RGS Academic Journal 2022 - 2023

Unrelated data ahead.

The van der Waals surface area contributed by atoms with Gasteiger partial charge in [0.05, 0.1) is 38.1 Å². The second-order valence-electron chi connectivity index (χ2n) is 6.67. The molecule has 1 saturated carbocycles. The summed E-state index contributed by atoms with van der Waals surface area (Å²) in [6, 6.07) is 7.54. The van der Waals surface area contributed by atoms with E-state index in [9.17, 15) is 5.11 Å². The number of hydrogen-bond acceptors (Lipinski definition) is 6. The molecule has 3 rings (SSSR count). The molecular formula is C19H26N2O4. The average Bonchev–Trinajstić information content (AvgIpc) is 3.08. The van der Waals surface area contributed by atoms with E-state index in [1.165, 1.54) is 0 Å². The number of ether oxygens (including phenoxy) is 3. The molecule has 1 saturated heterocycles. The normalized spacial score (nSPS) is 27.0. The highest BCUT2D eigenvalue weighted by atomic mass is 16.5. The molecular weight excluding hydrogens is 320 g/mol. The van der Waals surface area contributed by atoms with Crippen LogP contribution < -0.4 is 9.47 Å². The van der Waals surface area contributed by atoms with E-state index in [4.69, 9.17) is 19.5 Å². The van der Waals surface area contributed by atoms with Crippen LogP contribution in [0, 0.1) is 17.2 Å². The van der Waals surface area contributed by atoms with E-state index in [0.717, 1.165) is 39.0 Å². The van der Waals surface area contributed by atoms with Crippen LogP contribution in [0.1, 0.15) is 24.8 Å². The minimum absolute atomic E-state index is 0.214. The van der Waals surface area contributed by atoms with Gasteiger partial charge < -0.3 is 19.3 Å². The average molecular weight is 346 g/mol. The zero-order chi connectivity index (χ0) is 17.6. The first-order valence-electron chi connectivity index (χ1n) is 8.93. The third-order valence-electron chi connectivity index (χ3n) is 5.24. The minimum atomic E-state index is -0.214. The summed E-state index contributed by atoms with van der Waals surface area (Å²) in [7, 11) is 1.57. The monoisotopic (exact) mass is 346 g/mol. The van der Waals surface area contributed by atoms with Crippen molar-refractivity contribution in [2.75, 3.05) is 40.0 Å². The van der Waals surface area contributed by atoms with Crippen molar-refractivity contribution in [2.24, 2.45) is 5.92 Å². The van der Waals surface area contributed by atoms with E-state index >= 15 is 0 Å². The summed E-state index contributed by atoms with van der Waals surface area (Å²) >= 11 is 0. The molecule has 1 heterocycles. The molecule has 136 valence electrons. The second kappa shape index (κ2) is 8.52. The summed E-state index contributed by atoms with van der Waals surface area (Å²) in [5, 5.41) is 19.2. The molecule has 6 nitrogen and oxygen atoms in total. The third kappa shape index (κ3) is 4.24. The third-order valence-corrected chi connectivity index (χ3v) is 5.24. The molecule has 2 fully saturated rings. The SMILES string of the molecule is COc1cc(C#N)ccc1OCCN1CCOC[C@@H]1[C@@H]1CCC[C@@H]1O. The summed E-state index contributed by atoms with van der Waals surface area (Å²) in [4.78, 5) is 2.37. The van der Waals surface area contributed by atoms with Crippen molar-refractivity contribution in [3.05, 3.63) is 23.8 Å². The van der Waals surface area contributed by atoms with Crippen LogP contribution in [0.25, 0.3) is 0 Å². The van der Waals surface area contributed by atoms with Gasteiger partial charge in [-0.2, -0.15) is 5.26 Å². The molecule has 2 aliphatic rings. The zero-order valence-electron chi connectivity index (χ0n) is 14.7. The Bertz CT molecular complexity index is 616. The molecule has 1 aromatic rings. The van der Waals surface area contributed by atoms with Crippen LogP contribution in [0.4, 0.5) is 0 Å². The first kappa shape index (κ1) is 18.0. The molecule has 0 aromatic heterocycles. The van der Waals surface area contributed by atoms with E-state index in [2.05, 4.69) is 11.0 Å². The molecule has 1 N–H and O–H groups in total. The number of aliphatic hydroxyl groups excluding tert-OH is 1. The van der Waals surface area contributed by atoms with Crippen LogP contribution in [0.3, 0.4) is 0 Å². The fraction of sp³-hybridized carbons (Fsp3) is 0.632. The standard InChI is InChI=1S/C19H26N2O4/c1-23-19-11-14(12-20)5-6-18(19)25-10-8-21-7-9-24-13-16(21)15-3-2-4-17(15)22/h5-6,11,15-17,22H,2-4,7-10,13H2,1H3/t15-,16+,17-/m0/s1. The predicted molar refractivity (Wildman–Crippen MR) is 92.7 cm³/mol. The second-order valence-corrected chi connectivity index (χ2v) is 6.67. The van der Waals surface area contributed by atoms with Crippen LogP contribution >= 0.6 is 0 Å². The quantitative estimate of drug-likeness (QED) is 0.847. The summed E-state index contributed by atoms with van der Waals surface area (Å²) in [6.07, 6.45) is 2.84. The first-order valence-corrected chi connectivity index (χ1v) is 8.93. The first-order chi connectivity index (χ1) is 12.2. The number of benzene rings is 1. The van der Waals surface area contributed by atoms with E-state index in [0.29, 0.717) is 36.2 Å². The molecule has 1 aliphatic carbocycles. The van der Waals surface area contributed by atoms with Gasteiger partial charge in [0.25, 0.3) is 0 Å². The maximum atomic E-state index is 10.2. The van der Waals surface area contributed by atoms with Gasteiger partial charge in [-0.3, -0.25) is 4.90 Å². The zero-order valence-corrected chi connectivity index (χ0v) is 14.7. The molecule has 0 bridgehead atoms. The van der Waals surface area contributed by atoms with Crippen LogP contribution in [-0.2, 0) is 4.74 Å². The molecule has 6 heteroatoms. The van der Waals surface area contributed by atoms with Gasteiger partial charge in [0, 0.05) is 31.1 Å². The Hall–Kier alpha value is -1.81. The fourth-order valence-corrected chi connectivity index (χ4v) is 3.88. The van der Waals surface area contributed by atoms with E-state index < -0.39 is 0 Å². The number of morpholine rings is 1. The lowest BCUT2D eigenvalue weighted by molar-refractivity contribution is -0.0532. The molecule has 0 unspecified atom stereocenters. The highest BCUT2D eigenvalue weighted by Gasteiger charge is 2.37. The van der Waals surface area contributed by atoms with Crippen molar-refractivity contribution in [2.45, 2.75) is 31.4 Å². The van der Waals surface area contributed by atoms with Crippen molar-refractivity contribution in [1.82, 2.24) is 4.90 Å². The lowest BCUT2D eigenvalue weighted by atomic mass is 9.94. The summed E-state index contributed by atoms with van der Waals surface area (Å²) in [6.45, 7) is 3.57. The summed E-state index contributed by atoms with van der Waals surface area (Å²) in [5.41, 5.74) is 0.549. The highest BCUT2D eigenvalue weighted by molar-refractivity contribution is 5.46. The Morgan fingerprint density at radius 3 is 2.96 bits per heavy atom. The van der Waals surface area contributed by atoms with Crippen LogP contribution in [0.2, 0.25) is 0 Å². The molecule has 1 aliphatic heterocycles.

068 069 A Moment of Awakening: Lucidity Before Death Junayd Khan What is Lucidity Before Death? Lucidity before death refers to the end-of-life phenomenon where patients diagnosed with irreversible psychiatric and neurologic disorders regain ‘their mental clarity, strength and memory’ shortly before death. It has been reported by countless caregivers, family members and medical professionals. It has been described as a moment of clarity and peace for the dying person. While this may sound like a fragment of fiction, a plethora of astounding accounts have forced doctors to reconsider this as undeniable fact. What is the evidence for lucidity before death? This mystical phenomenon was widely accepted during the 18th and 19th century. For example, the famous 19th century artist William Munk once stated that lucidity before death had ‘impressed and surprised mankind since the earliest ages’. Surprisingly, the phenomenon seems to be almost non-existent in the medical literature of the 20th century, suggesting perhaps an unwillingness by physicians to acknowledge its existence. This was up until 2009, when a German biologist by the name of Dr Michael Nahm published a survey of relevant cases. Dr Nahm coined the phrase ‘Terminale Geistesklarheit’, which translates to ‘Terminal Lucidity’. There have been numerous reports since his breakthrough. For example, Scott Haig, a clinical professor of orthopaedic surgery at Columbia University, once had a patient named David. David’s lung cancer had metastasised to his brain. As the cancer intensified, David slowly lost his ability to speak along with all response to his surroundings. A scan revealed that the cancer had eaten most of his brain. However, an hour before his death, he inexplicably awakened. David went on to miraculously communicate with his family before passing away. Dr Haig explained that it simply could not have been his brain that had caused this unexpected mental clarity, as his ‘brain had been completely destroyed’ by the tumour, which not only interfered with the chemical and electrical signals sent by the brain but ‘actually replaced tissue’. Another study published in 2020 reported 124 dementia patients who ‘experienced an episode of paradoxical lucidity’. In more than 80% of the cases, complete return of ‘memory, orientation and verbal ability’ were reported by observers. Terminal lucidity is now acknowledged in mainstream medicine due to the overwhelming extent of the evidence. For example, The National Institute on Aging has recently funded research into how terminal lucidity may allow for better treatment of Alzheimer’s and dementia. How does it occur? To truly understand why this is such a ground-breaking revelation, it is important to consider what modern science has informed us about how our brains function. The brain is commonly perceived as a complex organ that controls thought, memory, emotion, touch, breathing and every process that regulates our body. It is one of the most important organs within our body, second only to the heart. This raises the obvious question: how could humans possibly complete any of these complex processes without living brain cells? There have been many theories put forward about why lucidity before death occurs. These include the release of certain chemicals shortly before death which may increase mental alertness. Another theory is that the person’s brain may be trying to make sense of the experience of dying. These theories have not been proven, and while they may have some validity regarding patients whose brains are still capable of function, they simply cannot explain how terminal lucidity can occur in a patient whose brain cells are no longer present. Scientists and medical professionals are yet to uncover the cause of this seemingly supernatural phenomenon. One thing that is especially baffling for scientists and medical professionals to comprehend is the contents of what is said by patients experiencing terminal lucidity. This often includes recalling previously forgotten memories, inexplicable sensory experiences such as ‘seeing the light’ or hearing sounds and, most peculiarly of all, predicting the exact time of death. As Maggie Callanan, who has specialised in the care of the dying, and hospice nurse Patricia Kelley stated in their book Final Gifts, ‘Dying people know they are dying.’ An example of this is the account of a man who had lived as a sceptic and a rationalist throughout his life. He was heard proclaiming that he had ‘only three days left’. Three days later, he passed away. Another perplexing declaration which is commonly witnessed, is the use of symbolic language. For example, the terminally ill seem to frequently use travel metaphors for their inevitable passing. These metaphors appear to indicate their conviction of some sort of unknown continuation after death. In conclusion, it is hard to deny that lucidity before death alludes to a reality beyond the physical. As the evidence continues to grow, lucidity before death may have a profound effect on the world of psychology and mental health, with a greater focus on spiritual health, for example. The study of terminal lucidity is also hoped to allow scientists to develop better treatments for dementia and Alzheimer’s along with other psychiatric diseases. As more is uncovered about this fascinating phenomenon, it will propel doctors and psychologists to develop innovative treatments and explore new ways to improve our mental wellbeing and, by extension, our human experience.